DLR (slenderness) and LOA/LWL ratio

Discussion in 'Boat Design' started by samh, Aug 16, 2004.

  1. samh
    Joined: Aug 2003
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    Location: Philadelphia

    samh Junior Member

    A bit stuck on this one, let me see if I can describe the scenario:

    A parametric study of boats of the type that I am designing indicate a DLR around 235. With minimums on the very largest boats studied around 175 and maximums on the smaller boats around 270.

    Most of these boats have reasonable overhangs, with LOA/LWL ratios of 1.1-1.3. Most around 1.2. The boat that I am designing however, has no overhangs at all. She is completely square ended, like an open 60, a LOA/LWL ratio of 1.

    So the question is, if I maintain the DLR of 235, does a boat with a long waterline but no overhangs then become quite heavy? This doesn't seem quite right. Conversly, just taking a boat that has a DLR of 235 with overhangs and carrying her waterline length out to her ends without changing her displacement, resulting in a much lower DLR doesn't seem quite right either.


    Any feedback would be apreciated.

    Thanks,
    Sam
     
  2. sharpii2
    Joined: May 2004
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    Location: Michigan, USA

    sharpii2 Senior Member

    DL ratio

    Sorry Sam. Thems the rules.
    I had a design I was working on myself where I shortened the waterline by just 5% and the DL shot way up from 171 to 200. Since use of the DL assumes like hull designs for like numbers, it should probably be used as a general guide line anyway for displacement purposes. Besides, It seems most designers look to make the DL as LOW as possible. I wouldn't worry about your lower DL numbers if I were you. Especially after considering where they are comming from (length of waterline rather than length of boat).

    Bob
     
  3. samh
    Joined: Aug 2003
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    samh Junior Member

    Ok, perhaps some specifics will spark a discussion on this topic:

    The boat I am designing is of the french "deriveur integral" type, or internal ballast. Like the Alubat or the Kirie Feelings. This sail boat basically has a centerboard, no keel, but a huge chunk of lead inside the hull on either side of the CB trunk.

    A parametric study of the two manufacturers mentioned above indicates that the displacement / length ratio should be around 235. What I want to do is design a boat that is 28' LOD and DWL. Following are some numbers:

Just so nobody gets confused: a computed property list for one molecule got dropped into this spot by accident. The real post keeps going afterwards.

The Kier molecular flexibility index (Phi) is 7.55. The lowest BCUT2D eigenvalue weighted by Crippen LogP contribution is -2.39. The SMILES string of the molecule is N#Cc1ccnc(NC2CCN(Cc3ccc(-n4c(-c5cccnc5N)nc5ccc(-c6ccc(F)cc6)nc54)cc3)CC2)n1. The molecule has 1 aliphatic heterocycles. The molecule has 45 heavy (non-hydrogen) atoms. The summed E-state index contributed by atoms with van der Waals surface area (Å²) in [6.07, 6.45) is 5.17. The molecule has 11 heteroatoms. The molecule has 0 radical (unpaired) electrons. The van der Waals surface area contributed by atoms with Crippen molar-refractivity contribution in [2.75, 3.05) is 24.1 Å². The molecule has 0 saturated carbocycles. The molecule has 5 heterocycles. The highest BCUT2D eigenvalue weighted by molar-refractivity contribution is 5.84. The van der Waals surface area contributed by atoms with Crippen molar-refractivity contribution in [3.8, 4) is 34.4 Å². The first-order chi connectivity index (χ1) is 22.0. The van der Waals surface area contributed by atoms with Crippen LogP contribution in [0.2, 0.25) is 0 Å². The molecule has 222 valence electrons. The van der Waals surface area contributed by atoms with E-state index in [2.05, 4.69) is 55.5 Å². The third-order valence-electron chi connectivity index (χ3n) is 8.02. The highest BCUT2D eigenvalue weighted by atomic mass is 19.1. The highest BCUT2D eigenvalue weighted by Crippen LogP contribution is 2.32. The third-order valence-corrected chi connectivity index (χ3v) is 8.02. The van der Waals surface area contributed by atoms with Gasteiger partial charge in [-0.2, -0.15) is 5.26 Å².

ALUBAT OVNI 28
    LOD 28.38'
    DWL 23.29'
    DLR 245
    DISPLACEMENT 6614LBS

    Sam’s 28 Version 1 (Strict DLR From Parametric)
    LOD 28'
    DWL 28'
    DLR 235
    DISPLACEMENT 12,096 LBS

    SAMS 28 VERSION 2
    (SORT OF AN OVNI WITH WATERLINE LENGTH CARRIED OUT TO ENDS)
    LOD 28'
    DWL 28'
    DLR 129
    DISPLACEMENT 6600 LBS


    How much should I really be worried about this? If I keep up with the VCG and make sure the rig / righting moment is properly sized (Dellenbaugh angle / WPC) does it really matter how light or heavy the boat is? This is my first 'real' design, and there is sort of a fair possibility that this boat might get built, so I am a bit loathe to go way out of the design parameters of existing boats. On the other hand I am already doing that by mandating a LOA/DWL ratio of 1.

    Sam
     

  4. sharpii2
    Joined: May 2004
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    Location: Michigan, USA

    sharpii2 Senior Member

    DL ratio2

    Perhaps it would be more instructive to compare the LOA's of your design and the other one using the same formula. You will find they are very close. The main use of the DL ratio is to determine how fast the boat may be able to go without planing. The higher the DL the closer to 1.34 x sqrt (in knots) WL the boats maximum speed will be. Boats with low DLs tend to have higher displacement speeds.
    A lot depends on how you extend the WL. The two ways that I can think of are 1.) adding a skeg and cutwater (with reverse curves in the waterlines), and 2.) fairing the entire hull to the longer WL with a nice even taper. In the second case, you may get a quicker pitching motion than the original (along with a possibly greater speed potential). And in the first case slightly more wetted area and longer turning radias.

    Bob
     
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